In a city where two-thirds of its residents rent, home ownership gets less attention. The city has carved out an affordable co-op program in its plan that allows low- and moderate-income residents to buy an apartment in a limited-equity arrangement: a future buyer will need to meet income requirements. Ownership “allows people to stabilize over a long period of time,” says Christopher Illum, vice president of housing services for Habitat for Humanity New York City, which is developing, with Almat Group, Sydney House, a 56-unit affordable co-op of one-, two-, and three-bedroom apartments in the Bronx. “You have tenure and you don’t have to worry about deregulation.” Illum says that Habitat for Humanity buyers are typically households headed by single mothers. The minimum income needed for a Sidney House apartment will be between $41,000 and $72,000 a year, depending on the size of the unit. Sales will begin in early 2019, with prices ranging from $188,823 to $326,000.
The city is looking at open space in public-housing complexes controlled by NYCHA. Last spring, Studio Libeskind was tapped to build a 10-story building for seniors on the site of the Sumner Houses development in Bedford-Stuyvesant, Brooklyn. The white, geometric structure marks a departure from the utilitarian brick style typical of public housing. It will be Daniel Libeskind’s first residential development in the city.
Solving the housing puzzle means thinking differently. One option: encourage micro-units, apartments smaller than code previously allowed. Consider Caesura, a rental building with 123 mixed-income units in Fort Greene, Brooklyn, designed by Dattner Architects and Bernheimer Architecture and developed by Jonathan Rose Companies. A furnished market-rate studio, one of the 34 micro-units in the building, was listed for $2,955 a month for 300 square feet in August, or $118.20 per square foot—more than twice the Brooklyn average, which was $46.67 per square foot in July, according to Douglas Elliman.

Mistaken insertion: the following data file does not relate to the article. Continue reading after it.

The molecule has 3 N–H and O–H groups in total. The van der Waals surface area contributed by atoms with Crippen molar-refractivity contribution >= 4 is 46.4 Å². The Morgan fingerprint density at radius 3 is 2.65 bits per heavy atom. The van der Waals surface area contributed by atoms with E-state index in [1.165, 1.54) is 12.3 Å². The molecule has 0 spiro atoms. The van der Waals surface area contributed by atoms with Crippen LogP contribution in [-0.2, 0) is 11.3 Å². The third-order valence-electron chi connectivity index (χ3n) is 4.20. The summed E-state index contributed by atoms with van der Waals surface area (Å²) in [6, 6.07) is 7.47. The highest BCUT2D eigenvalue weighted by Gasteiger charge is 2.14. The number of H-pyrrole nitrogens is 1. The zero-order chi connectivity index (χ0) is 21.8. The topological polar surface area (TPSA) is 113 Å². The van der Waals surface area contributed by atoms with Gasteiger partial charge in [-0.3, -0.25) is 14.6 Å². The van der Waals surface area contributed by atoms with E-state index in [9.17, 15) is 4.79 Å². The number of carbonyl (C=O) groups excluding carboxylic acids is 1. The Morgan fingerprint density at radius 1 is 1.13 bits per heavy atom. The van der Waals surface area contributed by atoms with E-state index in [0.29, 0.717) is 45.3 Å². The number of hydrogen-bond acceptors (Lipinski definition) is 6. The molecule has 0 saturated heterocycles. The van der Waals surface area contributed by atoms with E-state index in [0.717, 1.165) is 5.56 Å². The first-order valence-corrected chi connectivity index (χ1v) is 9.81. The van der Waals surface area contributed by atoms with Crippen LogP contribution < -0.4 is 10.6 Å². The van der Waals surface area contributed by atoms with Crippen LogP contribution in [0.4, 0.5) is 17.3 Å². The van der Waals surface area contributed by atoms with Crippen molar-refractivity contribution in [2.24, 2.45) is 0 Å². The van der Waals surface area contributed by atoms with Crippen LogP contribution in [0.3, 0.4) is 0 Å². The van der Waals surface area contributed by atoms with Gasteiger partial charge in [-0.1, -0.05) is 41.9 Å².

Micro-units, in fact, are not cheap, and do nothing to provide for families. But with common amenities, like the lending library at Caesura, singles might be willing to forgo space for the chance to live in New York without a roommate.
The city has been encouraging developers to build tinier apartments, removing minimum-size requirements in 2016 for market rate apartments that were previously set at 400 square feet. The apartments must still have a kitchen and bathroom (where the costs are), and there are still hurdles for affordable-housing developers because various programs set their own limits on size.
In its quest for space, the city has been eyeing basement apartments. Although many subterranean quarters violate occupancy rules, they could ultimately deliver 40,000 more apartments. Last summer, legislation was introduced to the city council to legalize them, following a pilot program in East New York in Brooklyn, where landlords were encouraged to make safety improvements to the apartments while the city reviewed existing codes, like those regulating minimum ceiling height and window size.
Other overlooked corners to consider include slivers of public land too small for traditional building but large enough for a tiny house. The city plans to launch a design competition to build homes no larger than 400 square feet on some of these parcels. “We want to think about the future as a more efficient city,” says Murphy. “Can we do something smart and visionary that people will want to live in?”